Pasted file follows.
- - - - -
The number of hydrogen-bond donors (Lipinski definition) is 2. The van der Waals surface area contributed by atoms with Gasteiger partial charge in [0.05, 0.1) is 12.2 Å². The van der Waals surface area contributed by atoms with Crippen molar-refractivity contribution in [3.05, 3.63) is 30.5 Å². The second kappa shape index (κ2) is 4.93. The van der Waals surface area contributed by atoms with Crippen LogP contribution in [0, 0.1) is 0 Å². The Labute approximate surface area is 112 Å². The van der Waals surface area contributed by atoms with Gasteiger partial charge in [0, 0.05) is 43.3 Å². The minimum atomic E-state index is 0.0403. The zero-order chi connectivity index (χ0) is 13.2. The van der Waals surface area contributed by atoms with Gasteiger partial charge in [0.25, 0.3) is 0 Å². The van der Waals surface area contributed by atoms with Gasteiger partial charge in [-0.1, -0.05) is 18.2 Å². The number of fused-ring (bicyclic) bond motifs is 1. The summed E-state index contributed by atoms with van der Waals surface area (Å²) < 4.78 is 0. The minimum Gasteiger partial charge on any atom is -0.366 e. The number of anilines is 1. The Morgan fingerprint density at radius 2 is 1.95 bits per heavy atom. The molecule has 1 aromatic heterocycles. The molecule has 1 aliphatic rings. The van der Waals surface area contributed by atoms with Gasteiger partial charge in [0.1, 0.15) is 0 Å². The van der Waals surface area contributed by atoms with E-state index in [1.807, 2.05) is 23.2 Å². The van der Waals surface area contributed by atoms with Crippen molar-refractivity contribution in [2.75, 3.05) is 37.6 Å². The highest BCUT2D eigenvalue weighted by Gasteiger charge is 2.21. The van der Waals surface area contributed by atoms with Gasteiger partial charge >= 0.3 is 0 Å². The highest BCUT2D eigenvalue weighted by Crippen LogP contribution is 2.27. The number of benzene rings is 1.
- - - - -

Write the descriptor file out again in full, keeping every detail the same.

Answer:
The number of hydrogen-bond donors (Lipinski definition) is 2. The van der Waals surface area contributed by atoms with Gasteiger partial charge in [0.05, 0.1) is 12.2 Å². The van der Waals surface area contributed by atoms with Crippen molar-refractivity contribution in [3.05, 3.63) is 30.5 Å². The second kappa shape index (κ2) is 4.93. The van der Waals surface area contributed by atoms with Crippen LogP contribution in [0, 0.1) is 0 Å². The Labute approximate surface area is 112 Å². The van der Waals surface area contributed by atoms with Gasteiger partial charge in [0, 0.05) is 43.3 Å². The minimum atomic E-state index is 0.0403. The zero-order chi connectivity index (χ0) is 13.2. The van der Waals surface area contributed by atoms with Gasteiger partial charge in [0.25, 0.3) is 0 Å². The van der Waals surface area contributed by atoms with Gasteiger partial charge in [-0.1, -0.05) is 18.2 Å². The number of fused-ring (bicyclic) bond motifs is 1. The summed E-state index contributed by atoms with van der Waals surface area (Å²) < 4.78 is 0. The minimum Gasteiger partial charge on any atom is -0.366 e. The number of anilines is 1. The Morgan fingerprint density at radius 2 is 1.95 bits per heavy atom. The molecule has 1 aromatic heterocycles. The molecule has 1 aliphatic rings. The van der Waals surface area contributed by atoms with Gasteiger partial charge in [0.1, 0.15) is 0 Å². The van der Waals surface area contributed by atoms with E-state index in [1.807, 2.05) is 23.2 Å². The van der Waals surface area contributed by atoms with Crippen molar-refractivity contribution in [2.75, 3.05) is 37.6 Å². The highest BCUT2D eigenvalue weighted by Gasteiger charge is 2.21. The van der Waals surface area contributed by atoms with Gasteiger partial charge >= 0.3 is 0 Å². The highest BCUT2D eigenvalue weighted by Crippen LogP contribution is 2.27. The number of benzene rings is 1.